Ah, credit scores. The elusive number that can either make or break your financial dreams. It’s like trying to figure out how to properly fold a fitted sheet – you know it’s important, but it’s just so darn confusing. If you’re wondering what the average credit score is, you’re not alone. In fact, according to a recent study by Credit Karma, only 38% of Americans know their credit score.
What’s the average credit score?
As of 2022, the average credit score in the United States is 714 (according to Experian data). This number can vary based on a multitude of factors, including age, income, and location. But why is your credit score so important, you may ask? Well, for starters, it can determine your ability to get approved for loans, credit cards, and even apartments. It can also affect the interest rates you receive on those loans and credit cards, which can end up costing you a pretty penny in the long run.
But how is your credit score actually calculated?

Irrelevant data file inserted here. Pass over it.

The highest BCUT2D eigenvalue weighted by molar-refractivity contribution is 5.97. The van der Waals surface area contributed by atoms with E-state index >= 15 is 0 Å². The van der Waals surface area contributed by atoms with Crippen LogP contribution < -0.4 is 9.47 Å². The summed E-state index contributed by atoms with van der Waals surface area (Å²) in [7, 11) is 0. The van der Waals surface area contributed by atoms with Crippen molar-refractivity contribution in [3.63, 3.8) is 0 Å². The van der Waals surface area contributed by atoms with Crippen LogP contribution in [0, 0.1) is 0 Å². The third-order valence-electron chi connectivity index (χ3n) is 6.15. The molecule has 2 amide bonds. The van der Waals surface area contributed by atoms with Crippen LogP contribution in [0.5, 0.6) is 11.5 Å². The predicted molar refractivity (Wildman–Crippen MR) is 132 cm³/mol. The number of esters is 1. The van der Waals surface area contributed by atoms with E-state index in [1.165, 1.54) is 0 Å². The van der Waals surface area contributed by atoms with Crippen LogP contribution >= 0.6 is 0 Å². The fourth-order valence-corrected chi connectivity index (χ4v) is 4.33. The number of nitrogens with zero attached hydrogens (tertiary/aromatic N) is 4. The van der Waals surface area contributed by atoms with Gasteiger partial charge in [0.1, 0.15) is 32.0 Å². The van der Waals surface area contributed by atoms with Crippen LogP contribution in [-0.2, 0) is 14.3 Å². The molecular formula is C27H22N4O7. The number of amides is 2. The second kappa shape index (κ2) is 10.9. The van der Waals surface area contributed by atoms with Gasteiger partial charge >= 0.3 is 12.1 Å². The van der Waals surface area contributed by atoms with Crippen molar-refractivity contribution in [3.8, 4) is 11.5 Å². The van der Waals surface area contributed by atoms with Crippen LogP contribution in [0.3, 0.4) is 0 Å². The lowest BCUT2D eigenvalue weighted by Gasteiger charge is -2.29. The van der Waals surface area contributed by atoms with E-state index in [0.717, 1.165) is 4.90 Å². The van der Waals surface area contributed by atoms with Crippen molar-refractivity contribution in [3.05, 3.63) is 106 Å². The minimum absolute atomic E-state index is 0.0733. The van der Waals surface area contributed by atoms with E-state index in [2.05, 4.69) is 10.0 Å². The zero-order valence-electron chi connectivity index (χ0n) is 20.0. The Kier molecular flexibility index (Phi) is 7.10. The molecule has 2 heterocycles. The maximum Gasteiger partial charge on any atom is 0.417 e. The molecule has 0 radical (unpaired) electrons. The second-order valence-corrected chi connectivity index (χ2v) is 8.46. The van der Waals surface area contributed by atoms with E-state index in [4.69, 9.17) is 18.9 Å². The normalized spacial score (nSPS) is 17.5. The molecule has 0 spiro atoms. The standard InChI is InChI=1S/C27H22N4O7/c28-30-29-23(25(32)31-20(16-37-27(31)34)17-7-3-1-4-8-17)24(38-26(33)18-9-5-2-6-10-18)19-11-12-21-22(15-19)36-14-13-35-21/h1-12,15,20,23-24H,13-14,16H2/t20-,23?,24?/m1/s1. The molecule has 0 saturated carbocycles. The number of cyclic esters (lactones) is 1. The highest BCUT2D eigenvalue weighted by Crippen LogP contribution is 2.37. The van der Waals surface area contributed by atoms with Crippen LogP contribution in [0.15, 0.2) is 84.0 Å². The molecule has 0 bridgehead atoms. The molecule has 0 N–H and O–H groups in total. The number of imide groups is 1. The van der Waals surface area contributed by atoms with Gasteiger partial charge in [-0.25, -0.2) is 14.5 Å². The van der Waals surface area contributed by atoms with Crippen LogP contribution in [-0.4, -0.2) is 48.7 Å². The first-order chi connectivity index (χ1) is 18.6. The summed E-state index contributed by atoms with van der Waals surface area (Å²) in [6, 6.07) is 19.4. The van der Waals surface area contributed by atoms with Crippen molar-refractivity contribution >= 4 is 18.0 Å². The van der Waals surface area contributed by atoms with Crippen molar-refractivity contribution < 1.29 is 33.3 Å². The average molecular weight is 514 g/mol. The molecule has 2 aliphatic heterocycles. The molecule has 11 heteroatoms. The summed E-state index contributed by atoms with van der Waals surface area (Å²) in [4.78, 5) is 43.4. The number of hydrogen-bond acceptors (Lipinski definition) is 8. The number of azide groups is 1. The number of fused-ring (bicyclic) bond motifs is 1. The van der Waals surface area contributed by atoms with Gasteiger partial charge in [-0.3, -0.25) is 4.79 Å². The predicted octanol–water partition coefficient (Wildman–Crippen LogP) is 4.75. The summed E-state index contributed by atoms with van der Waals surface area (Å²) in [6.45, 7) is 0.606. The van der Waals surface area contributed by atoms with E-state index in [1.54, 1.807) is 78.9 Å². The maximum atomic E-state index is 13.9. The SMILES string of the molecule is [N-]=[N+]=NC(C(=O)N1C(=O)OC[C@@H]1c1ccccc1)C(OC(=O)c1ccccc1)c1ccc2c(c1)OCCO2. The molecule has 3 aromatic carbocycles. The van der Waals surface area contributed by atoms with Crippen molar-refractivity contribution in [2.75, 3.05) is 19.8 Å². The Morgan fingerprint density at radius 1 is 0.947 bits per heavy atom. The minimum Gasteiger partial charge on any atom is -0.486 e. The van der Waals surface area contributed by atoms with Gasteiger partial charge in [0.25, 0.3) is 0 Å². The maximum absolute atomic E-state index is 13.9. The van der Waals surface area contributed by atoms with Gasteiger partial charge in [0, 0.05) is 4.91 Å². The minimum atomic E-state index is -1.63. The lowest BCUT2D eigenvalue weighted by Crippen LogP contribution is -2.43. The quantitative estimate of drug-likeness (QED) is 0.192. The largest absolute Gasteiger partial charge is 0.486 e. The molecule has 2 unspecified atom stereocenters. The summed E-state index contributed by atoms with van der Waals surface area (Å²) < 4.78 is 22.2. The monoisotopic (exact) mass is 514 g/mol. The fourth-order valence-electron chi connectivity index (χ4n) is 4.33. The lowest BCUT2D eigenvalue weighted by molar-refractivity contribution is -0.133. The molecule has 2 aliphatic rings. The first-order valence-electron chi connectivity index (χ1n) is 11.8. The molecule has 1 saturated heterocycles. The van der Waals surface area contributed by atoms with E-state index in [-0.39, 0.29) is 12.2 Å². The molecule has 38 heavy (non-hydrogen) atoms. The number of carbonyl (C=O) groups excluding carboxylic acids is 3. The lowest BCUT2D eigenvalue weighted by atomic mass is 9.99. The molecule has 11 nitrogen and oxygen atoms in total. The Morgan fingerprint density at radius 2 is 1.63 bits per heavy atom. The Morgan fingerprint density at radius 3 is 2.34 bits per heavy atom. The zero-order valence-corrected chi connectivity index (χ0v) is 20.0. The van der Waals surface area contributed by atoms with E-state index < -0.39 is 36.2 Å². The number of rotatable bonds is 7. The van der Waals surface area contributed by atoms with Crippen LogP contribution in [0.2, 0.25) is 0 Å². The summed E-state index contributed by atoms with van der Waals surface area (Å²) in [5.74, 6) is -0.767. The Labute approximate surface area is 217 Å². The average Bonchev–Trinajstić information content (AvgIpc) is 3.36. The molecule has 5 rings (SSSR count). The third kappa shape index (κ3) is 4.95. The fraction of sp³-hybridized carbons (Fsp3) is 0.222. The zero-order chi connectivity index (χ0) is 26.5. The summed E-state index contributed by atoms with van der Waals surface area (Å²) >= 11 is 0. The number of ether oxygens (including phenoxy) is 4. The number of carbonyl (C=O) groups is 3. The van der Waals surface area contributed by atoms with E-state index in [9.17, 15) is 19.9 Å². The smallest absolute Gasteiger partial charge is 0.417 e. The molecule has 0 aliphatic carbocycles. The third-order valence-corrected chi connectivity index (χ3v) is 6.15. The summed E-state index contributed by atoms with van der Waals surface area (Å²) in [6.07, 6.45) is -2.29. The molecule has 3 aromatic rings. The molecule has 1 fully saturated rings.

The three main credit bureaus – Experian, Equifax, and TransUnion – use a combination of factors to determine your score. These factors include payment history, amounts owed, length of credit history, credit mix, and new credit. Payment history and amounts owed make up the bulk of your score, so it’s important to stay on top of those credit card bills and loan payments.
Want to improve your credit?
First and foremost, make sure you’re paying your bills on time and in full. You can also consider opening a credit card or taking out a loan, as long as you’re able to pay it back in a timely manner. And if you’re really serious about improving your score, you can try using a tool like Brigit’s Credit Builder*.
Brigit’s Credit Builder can help you build your credit by reporting your on-time payments to the credit bureaus. This can help you establish a positive credit history and improve your score over time.
*Impact to score may vary. Some users’ scores may not improve. Results will depend on many factors, including on-time payment history, the status of non-Brigit accounts, and financial history. Results show that customers with a starting credit score of 600 or below were more likely to see positive score change results.
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